Expedient is an extremely dangerous word. Expedient means anything that you want to do; that is why you want to do it—it is expedient. I have to say, I would not trust myself with expedience, leave alone trusting anybody else, and leave alone trusting this Secretary of State to be other than expedient. I do not get this clause, and I certainly do not get why it does not have the full panoply of proper means of protection of the people concerned.

I would like my noble friend to point to other areas where the same kinds of rights are given to the Secretary of State, where similar powers are given without any restriction, because I think that this is a very dangerous area. Nobody could be more enthusiastic about space than I—as long as nobody asks me to go in one of these things. It is a hugely important thing and I am entirely on the side of the Government in seeking to do what they want to do. It would be better if we did not have Brexit—then we would get more of it and a great deal more benefit from it, but that is true of almost everything. The fact of the matter still remains that, whatever happens, if we do or if we do not, this will affect people in this country and their rights to property. I do think that this clause, in its present form, should be presented by any Government, least of all by a Conservative Government who are supposed to believe in the rights of property.

I say very clearly to my noble friend that my problem with Clause 40 is that the only defence given for this provision is that it will not happen very often and will happen for short periods of time. Indeed, my noble friend said that it is okay because it will happen only for short periods of time. If that is the case, why does the Bill not say that? If it is going to be temporary, why does the Bill not say that? If that is not stated in the Bill, people will say, “The Bill does not say that it is temporary and therefore this time we are going to do it for three months”, or say, “Three months is what we meant by temporary”. I am afraid that is the other argument that civil servants try to use. I am trying to excuse my noble friend on the basis of the advice he has received rather than his determination. This measure seems to me contrary to the political position that he holds. After all, he would consider me rather a “pinko”, so I say to him that—

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I beg my noble friend’s pardon. I hope that he is not laughing at that. First, the point I am trying to make is that if I think this measure is a serious incursion, he should doubly think that is the case.

Secondly, I want my noble friend to think again because there is no reason why we cannot include sensible protection in this power without in any way upsetting its balance. Thirdly, I do not think anybody who wants to start a space station would think that they had carte blanche in that regard so long as the Secretary of State thought that was expedient. Fourthly, if we turn this on its head, what happens if such a measure is necessary and the Secretary of State does not think that it is expedient? It seems to me that the Government have to be much more specific about what these provisions mean before this House should accept them. Lastly, this is a matter for this House, which is supposed to be very much the guardian of the constitution. Quite a lot of legislation will come in front of this House where, whatever our views are—we may be very much in favour of space, for example—we have to stand up for the rights of the citizenry. I think that we are going to talk about that a lot. Above all, we have to talk about the danger of handing to Ministers powers which are expedient and not considerably restricted to the purposes for which they are needed.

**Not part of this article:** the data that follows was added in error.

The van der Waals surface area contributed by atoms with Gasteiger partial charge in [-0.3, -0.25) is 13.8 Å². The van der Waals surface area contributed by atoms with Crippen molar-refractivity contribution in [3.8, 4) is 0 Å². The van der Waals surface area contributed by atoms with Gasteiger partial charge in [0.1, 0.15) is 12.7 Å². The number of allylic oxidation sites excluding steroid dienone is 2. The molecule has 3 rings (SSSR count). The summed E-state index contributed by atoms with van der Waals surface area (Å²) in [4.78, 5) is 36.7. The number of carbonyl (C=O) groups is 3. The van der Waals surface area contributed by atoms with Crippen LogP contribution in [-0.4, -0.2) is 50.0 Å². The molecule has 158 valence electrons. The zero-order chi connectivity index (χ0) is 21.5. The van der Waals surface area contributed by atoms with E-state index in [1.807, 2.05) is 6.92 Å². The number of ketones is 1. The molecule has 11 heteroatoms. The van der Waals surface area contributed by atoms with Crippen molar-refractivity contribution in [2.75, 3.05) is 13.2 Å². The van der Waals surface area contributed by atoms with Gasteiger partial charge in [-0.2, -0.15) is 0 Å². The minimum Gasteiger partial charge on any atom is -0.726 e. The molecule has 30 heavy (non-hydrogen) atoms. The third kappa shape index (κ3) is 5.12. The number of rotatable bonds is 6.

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My Lords, I associate myself enthusiastically with the comments made by the noble Lords, Lord Deben and Lord Tunnicliffe. I touched on these issues when we discussed Amendment 13 on Monday. They relate clearly to the similar issues I raised in relation to Shell Island. It seems to me that line 42 and onwards on page 27 are especially important. The Explanatory Notes state that it is envisaged that these powers will be used only “as a last resort” when commercial options have been exhausted. That chimes very well with the noble Lord’s comments. On Monday, I demonstrated in my comments on Shell Island how quickly you can exhaust commercial options.

The Explanatory Notes also use the phrase,

“land in the vicinity of the spaceport site”.

I have a detailed question for the Minister: what does the term,

“the vicinity of the spaceport site”,

actually mean? Is there a legal definition of that, because we are talking about long-range travel and we could be referring to a very large area around the spaceport site that would in effect be intruded upon in terms of its rights and its use as a result of this wording.

Clause 40 contains the power to restrict the use of land to secure safety. This may include preventing people entering a given area of land for the duration of a launch window. The nearest simile I can think of is people who live near MoD ranges. People in those areas are well aware of the intrusion that that imposes on their lives. This is a very intrusive power and it could extend over a wide area, for the reasons I have already referred to.